MotoGP News: Mir no longer sees himself as Suzuki number two

Joan Mir insists that he longer sees himself as Suzuki's number two rider after completing his rookie MotoGP season last year

MotoGP News: Mir no longer sees himself as Suzuki number two

Moto2 graduate Mir concluded his first campaign in the premier class 12th overall with less than half the points tally of teammate Alex Rins, albeit missing two races in the wake of a heavy crash in post-race testing at Brno in August.

His best finish was fifth in the Australian Grand Prix, which also marked the first time he finished ahead of Rins in a race they both finished.

Mir has been re-signed by Suzuki for a further two seasons, meaning he will remain paired with Rins until the end of 2022.

"I want to think there's no number one now," Mir said to a small group of journalists, including Autosport after confirmation of his contract renewal.

"Last year there was, because Rins was established and I had just arrived and it was clearer. I don't believe in this and I don't think Suzuki does either.

"We both have to work to get Suzuki where it deserves to be, like Kevin Schwantz did. Suzuki has a lot of potential.

"I hope to be close to Alex and in some races ahead.

"The secret to taking another step is for me to go fast too. That will make all us grow and to give the impression that the bike is at the front in all races."

Mir had been targeted by Ducati during the winter, but ultimately stayed committed to Suzuki, with his existing deal with the Hamamatsu marque expiring after 2020.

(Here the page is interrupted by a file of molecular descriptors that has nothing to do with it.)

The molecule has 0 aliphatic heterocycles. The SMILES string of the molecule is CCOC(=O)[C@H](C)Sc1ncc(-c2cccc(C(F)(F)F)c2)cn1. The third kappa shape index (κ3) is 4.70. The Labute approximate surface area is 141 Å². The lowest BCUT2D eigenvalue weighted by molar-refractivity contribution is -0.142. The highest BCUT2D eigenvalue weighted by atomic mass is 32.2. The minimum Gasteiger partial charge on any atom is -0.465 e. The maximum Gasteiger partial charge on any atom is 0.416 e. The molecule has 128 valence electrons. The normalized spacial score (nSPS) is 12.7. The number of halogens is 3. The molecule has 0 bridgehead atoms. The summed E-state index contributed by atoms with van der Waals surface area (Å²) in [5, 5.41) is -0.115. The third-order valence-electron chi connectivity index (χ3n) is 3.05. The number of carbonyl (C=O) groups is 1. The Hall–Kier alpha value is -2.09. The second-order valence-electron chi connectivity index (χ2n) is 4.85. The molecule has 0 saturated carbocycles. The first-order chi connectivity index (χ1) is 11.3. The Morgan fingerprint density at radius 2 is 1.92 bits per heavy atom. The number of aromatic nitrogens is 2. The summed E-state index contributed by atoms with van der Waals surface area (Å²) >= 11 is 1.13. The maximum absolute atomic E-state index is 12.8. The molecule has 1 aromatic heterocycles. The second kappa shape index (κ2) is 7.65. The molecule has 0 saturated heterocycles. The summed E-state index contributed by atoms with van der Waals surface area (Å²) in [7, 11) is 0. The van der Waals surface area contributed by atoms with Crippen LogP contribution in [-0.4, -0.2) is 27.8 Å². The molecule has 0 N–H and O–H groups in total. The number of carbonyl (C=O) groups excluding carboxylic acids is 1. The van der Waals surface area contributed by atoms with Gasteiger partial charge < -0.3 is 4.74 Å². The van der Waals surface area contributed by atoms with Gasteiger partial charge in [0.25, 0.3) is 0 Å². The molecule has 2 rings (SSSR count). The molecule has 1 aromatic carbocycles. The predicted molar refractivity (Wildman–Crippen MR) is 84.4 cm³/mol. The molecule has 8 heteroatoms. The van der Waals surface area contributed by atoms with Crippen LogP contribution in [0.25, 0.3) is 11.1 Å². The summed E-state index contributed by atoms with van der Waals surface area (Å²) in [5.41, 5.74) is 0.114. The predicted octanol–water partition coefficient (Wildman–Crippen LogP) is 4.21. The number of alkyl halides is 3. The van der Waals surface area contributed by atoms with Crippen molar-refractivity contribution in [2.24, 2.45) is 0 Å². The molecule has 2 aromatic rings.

"I'm very happy about the renewal," said Mir.

"My work with Suzuki is not finished. Although I have one year left [on my current contract], it's not enough.

"If I had changed factories, I would have needed a year's training. I believe very much in the Suzuki project and together I think we can do it."

Rins recently said that he found perceptions that the GSX-RR is an easy bike to ride to be "annoying", something echoed by his teammate Mir.

"It's certainly not easy," the 22-year-old said of the Suzuki. "The people who say that have no idea. If they had tried all the bikes, they could tell.

"I think the Suzuki is a bike with an inline four character like the Yamaha. It's a bit more aggressive. It has a particular way of riding.

"I don't know why all the riders had a hard time the first year, there were always crashes. It's been hard to find that point.

"It seems that other bikes are more natural because of how easily they have adapted, but I'm not sure about that."

shares
comments
MotoGP News: Rossi could still win races in 2020, says Lorenzo
Previous article

MotoGP News: Rossi could still win races in 2020, says Lorenzo

Next article

MotoGP News: Ducati closing in on 2021 rider shake-up

MotoGP News: Ducati closing in on 2021 rider shake-up
The signs Quartararo’s 2022 MotoGP title is slipping away from him Plus

The signs Quartararo’s 2022 MotoGP title is slipping away from him

Prior to the summer break, the 2022 MotoGP title looked like it was Fabio Quartararo’s to lose. But a crash at Assen and the consequential penalty he had to serve last weekend at Silverstone stopped him from capitalising on a main rival’s injury woes, while a resurgence from another, plus the rise of a former team-mate, look set to conspire against the Yamaha rider